Peritoneal ovarian cancer originates outside of the ovaries, in one or more areas of the peritoneum tissue. It can spread to other locations in the abdomen including, in some cases, the ovaries. The peritoneum is a membrane that covers, protects, and helps support the abdominal organs including, for women, the uterus and all of the other female reproductive organs. The peritoneum includes epithelial cells and, in this way, is similar to the epithelium tissue that surrounds the ovaries. Due to this, treatment of epithelial and peritoneal cancers is often similar. However, peritoneal cancer could be confined to the peritoneum and not affect the ovaries. It may develop in women who have had their ovaries removed. Primary peritoneal cancer may occur in any location in the peritoneum and not include the ovaries.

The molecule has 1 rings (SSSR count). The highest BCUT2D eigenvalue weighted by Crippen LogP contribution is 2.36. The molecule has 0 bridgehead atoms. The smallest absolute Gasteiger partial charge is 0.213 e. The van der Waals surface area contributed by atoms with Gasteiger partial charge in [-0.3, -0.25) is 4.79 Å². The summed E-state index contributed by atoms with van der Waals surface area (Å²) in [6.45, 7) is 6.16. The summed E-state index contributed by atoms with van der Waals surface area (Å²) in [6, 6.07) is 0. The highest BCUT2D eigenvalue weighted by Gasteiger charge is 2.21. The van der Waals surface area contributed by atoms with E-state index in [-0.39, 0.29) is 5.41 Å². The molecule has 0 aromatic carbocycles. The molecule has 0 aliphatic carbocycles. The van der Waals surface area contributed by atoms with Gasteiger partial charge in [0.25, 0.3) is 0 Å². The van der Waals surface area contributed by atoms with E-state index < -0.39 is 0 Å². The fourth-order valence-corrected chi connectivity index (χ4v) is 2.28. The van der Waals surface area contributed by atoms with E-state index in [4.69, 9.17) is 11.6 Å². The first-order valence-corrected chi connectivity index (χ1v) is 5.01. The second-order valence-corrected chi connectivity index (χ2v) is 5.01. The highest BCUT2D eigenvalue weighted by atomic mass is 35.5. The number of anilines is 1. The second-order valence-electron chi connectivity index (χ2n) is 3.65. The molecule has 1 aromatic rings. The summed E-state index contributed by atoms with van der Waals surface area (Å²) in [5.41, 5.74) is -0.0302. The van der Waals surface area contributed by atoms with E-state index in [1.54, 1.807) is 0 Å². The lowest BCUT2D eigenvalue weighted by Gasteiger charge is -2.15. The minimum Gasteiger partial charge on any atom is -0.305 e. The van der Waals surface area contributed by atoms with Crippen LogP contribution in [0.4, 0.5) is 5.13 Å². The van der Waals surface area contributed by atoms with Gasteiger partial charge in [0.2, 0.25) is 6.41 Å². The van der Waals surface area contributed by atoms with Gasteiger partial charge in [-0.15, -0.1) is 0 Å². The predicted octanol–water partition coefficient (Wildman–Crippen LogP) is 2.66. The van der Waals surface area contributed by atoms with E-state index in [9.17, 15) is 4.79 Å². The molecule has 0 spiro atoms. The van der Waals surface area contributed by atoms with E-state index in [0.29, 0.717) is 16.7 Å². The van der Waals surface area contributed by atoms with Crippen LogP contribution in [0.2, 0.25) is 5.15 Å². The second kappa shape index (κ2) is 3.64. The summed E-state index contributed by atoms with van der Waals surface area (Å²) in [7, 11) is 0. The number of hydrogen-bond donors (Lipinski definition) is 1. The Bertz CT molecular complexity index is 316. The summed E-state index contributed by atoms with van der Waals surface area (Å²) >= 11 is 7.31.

Peritoneal ovarian cancer generally means that cancer cells are present in each of the peritoneum and one or both ovaries. The serous cell lining of the ovaries and the serous cell composition of the peritoneum signal each other and, in this manner, cancer cells can migrate, through shedding or other processes, between the two. When cancer cells appear in both of the ovaries and the peritoneum, the diagnosis is peritoneal ovarian cancer.

Staging of Ovarian Cancers
Once ovarian cancer is diagnosed, peritoneal, it is then staged to understand its severity and potential treatment options. A common ovarian cancer staging protocol is as follows: